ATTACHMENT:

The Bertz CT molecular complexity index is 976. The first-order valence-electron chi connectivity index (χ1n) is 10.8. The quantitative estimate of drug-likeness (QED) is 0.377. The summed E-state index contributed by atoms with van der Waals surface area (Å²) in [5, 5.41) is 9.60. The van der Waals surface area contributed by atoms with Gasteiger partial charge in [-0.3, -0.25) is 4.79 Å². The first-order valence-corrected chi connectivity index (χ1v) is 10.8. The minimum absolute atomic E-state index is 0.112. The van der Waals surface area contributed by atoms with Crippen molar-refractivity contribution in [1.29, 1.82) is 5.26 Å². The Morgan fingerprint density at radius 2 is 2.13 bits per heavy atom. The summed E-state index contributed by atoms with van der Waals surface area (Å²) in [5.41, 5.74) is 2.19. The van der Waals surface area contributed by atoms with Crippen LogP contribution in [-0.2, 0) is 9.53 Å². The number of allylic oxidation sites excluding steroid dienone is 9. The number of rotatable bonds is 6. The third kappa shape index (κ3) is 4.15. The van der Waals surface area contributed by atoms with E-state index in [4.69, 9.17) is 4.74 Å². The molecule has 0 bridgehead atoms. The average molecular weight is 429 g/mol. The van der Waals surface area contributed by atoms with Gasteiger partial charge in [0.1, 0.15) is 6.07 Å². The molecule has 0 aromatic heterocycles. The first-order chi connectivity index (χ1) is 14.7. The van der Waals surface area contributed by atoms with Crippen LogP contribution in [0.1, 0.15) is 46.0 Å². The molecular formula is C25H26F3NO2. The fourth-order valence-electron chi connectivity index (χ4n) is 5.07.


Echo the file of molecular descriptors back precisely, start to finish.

The Bertz CT molecular complexity index is 976. The first-order valence-electron chi connectivity index (χ1n) is 10.8. The quantitative estimate of drug-likeness (QED) is 0.377. The summed E-state index contributed by atoms with van der Waals surface area (Å²) in [5, 5.41) is 9.60. The van der Waals surface area contributed by atoms with Gasteiger partial charge in [-0.3, -0.25) is 4.79 Å². The first-order valence-corrected chi connectivity index (χ1v) is 10.8. The minimum absolute atomic E-state index is 0.112. The van der Waals surface area contributed by atoms with Crippen molar-refractivity contribution in [1.29, 1.82) is 5.26 Å². The Morgan fingerprint density at radius 2 is 2.13 bits per heavy atom. The summed E-state index contributed by atoms with van der Waals surface area (Å²) in [5.41, 5.74) is 2.19. The van der Waals surface area contributed by atoms with Crippen LogP contribution in [-0.2, 0) is 9.53 Å². The number of allylic oxidation sites excluding steroid dienone is 9. The number of rotatable bonds is 6. The third kappa shape index (κ3) is 4.15. The van der Waals surface area contributed by atoms with E-state index in [4.69, 9.17) is 4.74 Å². The molecule has 0 bridgehead atoms. The average molecular weight is 429 g/mol. The van der Waals surface area contributed by atoms with Gasteiger partial charge in [0.1, 0.15) is 6.07 Å². The molecule has 0 aromatic heterocycles. The first-order chi connectivity index (χ1) is 14.7. The van der Waals surface area contributed by atoms with Crippen LogP contribution in [0.1, 0.15) is 46.0 Å². The molecular formula is C25H26F3NO2. The fourth-order valence-electron chi connectivity index (χ4n) is 5.07.